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Politics and Social Criticism on Vienna's Stages
The Example of Osborne and Bond

Ewald Mengel

Political and sociocritical plays, which dominate the British stage in the seventies and eighties of the twentieth century, have been played relatively seldom – or not at all – on Vienna's big stages. The list of dramatists which were ignored by the big stages include Howard Brenton, David Edgar, John Arden, John McGrath, and Timberlake Wertenbaker. Famous playwrights such as Arnold Wesker, Caryl Churchill, David Hare, or Howard Barker are – if at all – only represented with one of their plays. What we are dealing with here is the phenomenon of cultural blockage. This (conscious or unconscious?) blockage mainly concerns the bigger stages and is only partly compensated by the smaller or little theatres. From the late eighties or so, the Theater m.b.H., for example, which, due to lack of communal funding, has closed its gates in the meantime, has staged a number of  Howard Barker's plays in translations by Ingrid Rencher. It has also produced some of Bond's later and less popular dramas, Sommer (1983), Rot, schwarz und ignorant (1992), and Das Verbrechen des 21. Jahrhunderts (2003). The Theater in der Drachengasse dedicated itself to a number of female playwrights, who are also sadly neglected by the big stages, and has produced, for example, Sarah Daniels, Catherine Hayes, Susan Griffen, Jane Martin, Debbie Isitt, Kate O'Riordan, Anne Nelson, and Charlotte Keatley, names which form an impressive list.

The smaller stages' engagement with  political and sociocritical dramatists cannot quite fill out the gap which is left open by the big stages. On the one hand, answers have to be found for the blockage of the above names. Is it the content of their plays which is too political or culturally specific, so that it resists cultural transfer and acculturation? Or is it the conservative policy of the big stages which blocks the circulation of these plays? On the other hand, explanations have to be given for the relative success of John Osborne and Edward Bond even at a time when they are hardly being played any longer in England. The Theater in der Josefstadt and the Volkstheater have been staging Osborne since 1958, starting with Blick zurück im Zorn (Volkstheater), Epitaph for Georg Dillon (Josefstadt 1959), and Ein Patriot für mich – der Fall Redl (Volkstheater 1970). But the Burgtheater/Akademiethater have also been contributing to Osborne's success in Vienna: Richter in eigener Sache was staged by the Akademietheater in 1965, and Der Entertainer was put on only recently at the Burgtheater in 2003. Bond's plays staged by the Burgtheater/Akademiethater are Trauer zu früh (guest performance by Cafétheater 9 January 1972), Lear (16 December 1973) and Die See (10 April 1975 and 17 June 2000). The Volkstheater premiered Das Bündel on 2 March 1980 and Gerettet on 4 June, 1988. The rest of the Vienna Bond performances is contributed by the smaller stages: Die Hochzeit des Papstes (Theater der Courage 1975), Sommer (Theater m.b.H. 1983), and Lear (Schauspielhaus Wien 1984).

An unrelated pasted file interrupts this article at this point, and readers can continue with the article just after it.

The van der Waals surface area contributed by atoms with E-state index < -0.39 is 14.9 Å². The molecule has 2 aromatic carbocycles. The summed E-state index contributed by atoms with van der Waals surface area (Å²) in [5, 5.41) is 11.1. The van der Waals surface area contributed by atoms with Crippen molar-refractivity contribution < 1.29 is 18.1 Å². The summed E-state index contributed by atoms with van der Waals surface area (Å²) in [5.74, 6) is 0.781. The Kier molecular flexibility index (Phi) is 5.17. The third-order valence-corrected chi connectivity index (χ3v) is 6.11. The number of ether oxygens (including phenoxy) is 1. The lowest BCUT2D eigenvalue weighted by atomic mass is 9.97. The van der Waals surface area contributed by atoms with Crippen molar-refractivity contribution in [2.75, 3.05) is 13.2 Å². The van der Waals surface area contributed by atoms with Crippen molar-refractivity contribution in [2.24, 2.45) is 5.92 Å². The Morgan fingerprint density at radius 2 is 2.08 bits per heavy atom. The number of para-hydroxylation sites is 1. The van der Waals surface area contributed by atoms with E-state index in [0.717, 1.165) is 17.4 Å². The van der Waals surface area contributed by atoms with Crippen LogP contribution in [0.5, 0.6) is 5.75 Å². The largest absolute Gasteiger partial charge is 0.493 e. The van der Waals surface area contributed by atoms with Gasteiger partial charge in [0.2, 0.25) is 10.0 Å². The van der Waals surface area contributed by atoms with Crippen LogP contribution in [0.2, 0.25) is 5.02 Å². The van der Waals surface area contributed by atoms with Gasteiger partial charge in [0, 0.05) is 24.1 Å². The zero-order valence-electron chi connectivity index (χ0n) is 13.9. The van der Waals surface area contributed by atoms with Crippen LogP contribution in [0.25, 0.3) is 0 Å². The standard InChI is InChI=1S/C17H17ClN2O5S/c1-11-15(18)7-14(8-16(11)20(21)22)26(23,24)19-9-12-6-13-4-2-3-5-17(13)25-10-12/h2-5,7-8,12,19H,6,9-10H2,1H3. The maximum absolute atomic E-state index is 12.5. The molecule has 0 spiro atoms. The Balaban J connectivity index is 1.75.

An analysis of the reception of Osborne and Bond in Munich and Berlin will serve the purpose of comparison.



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